At that time, there was a lot of enthusiasm to understand the structure of membrane and membrane proteins, so I asked myself what was the most interesting membrane protein and chose voltage-gated sodium channels. Voltage-gated sodium and potassium channels had been at the heart of the 1963 Nobel Prize winning work of Alan Hodgkin and Andrew Huxley, and for someone with a physics background these were very attractive research targets. In addition, Wang had published some theoretical speculations about the mechanism of ion channels, and was keen for someone to look for microwave emissions from ion channels in nerve membranes as they opened and closed during the action potential. We therefore ordered some microwave equipment, and I began synthesizing some small molecules which I hypothesized might bind to and block sodium channel currents in nerves. After synthesizing 3 or 4 compounds, I then spent a week or two looking around at Yale to find someone who could measure nerve action potentials, ending up by making contact and collaborating with Murdoch Ritchie, who was chairman of the Pharmacology Department on the Medical School campus on the other side of New Haven. Although all my compounds had absolutely zero effect on nerve impulse propagation, this initial contact nevertheless led to a fruitful 3-year collaboration with Murdoch Ritchie and two others based in Ritchie’s laboratory, namely David Colquhoun, who was a sabbatical visitor from London, and Gary Strichartz, another postdoctoral fellow.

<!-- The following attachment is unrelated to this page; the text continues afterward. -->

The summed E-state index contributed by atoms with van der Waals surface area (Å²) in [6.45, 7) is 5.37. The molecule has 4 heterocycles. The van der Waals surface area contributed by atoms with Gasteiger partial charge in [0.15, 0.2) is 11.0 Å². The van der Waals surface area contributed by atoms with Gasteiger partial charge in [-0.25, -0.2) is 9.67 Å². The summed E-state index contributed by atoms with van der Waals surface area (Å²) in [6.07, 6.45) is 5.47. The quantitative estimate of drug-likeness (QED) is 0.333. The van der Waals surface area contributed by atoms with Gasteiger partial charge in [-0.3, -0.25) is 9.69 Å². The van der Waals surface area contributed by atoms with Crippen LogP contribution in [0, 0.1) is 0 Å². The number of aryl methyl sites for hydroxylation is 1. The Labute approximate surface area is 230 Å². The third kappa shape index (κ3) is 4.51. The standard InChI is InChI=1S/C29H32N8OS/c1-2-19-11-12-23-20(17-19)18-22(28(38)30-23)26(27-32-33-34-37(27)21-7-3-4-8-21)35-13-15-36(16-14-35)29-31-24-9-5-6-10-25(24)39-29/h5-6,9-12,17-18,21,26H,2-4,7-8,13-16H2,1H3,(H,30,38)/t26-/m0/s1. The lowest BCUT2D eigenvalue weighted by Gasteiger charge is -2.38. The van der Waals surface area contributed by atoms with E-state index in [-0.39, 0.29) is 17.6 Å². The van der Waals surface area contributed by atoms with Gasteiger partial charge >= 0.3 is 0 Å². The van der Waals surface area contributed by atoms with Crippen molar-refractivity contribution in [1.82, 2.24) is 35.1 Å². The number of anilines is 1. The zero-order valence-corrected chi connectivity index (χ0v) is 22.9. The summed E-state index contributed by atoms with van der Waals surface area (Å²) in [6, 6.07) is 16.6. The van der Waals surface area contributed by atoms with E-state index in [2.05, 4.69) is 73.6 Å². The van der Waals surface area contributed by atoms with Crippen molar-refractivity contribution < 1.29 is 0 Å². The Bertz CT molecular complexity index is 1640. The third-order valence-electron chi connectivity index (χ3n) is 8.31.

Our experiments on ion channels that eventually produced some useful insights began with the idea of producing radiolabelled tetrodotoxin using a tritium gas electrical discharge. Prof. Martin Saunders, also in the Yale Chemistry Department, had a moribund basement laboratory that was full of spider webs, but also housed a fume cupboard, vacuum equipment and 10 Curies of pure tritiated water, T2O. After arranging to have the basement lab reactivated, I managed to produce some tritium-labelled tetrodotoxin, purify it using flat-bed electrophoresis, and in collaboration with Ritchie demonstrate specific tetrodotoxin binding to nerves and nerve membranes from a variety of sources. We published a number of interesting papers, but my early steps to extract and purify these volt-age-gated sodium channels (VGSCs) were disappointing, because the channels extracted using either Triton X-100 or deoxycholate detergent, were quite unstable with a lifetime of a few minutes at room temperature or a day at 4ºC. I guessed that it might take another 30 years to solve the stability problem so decided to abandon working on VGSCs and choose instead a simpler membrane protein, with the criterion that it should be stable after detergent solubilisation and available in reasonable quantity. The microwave experiments also failed.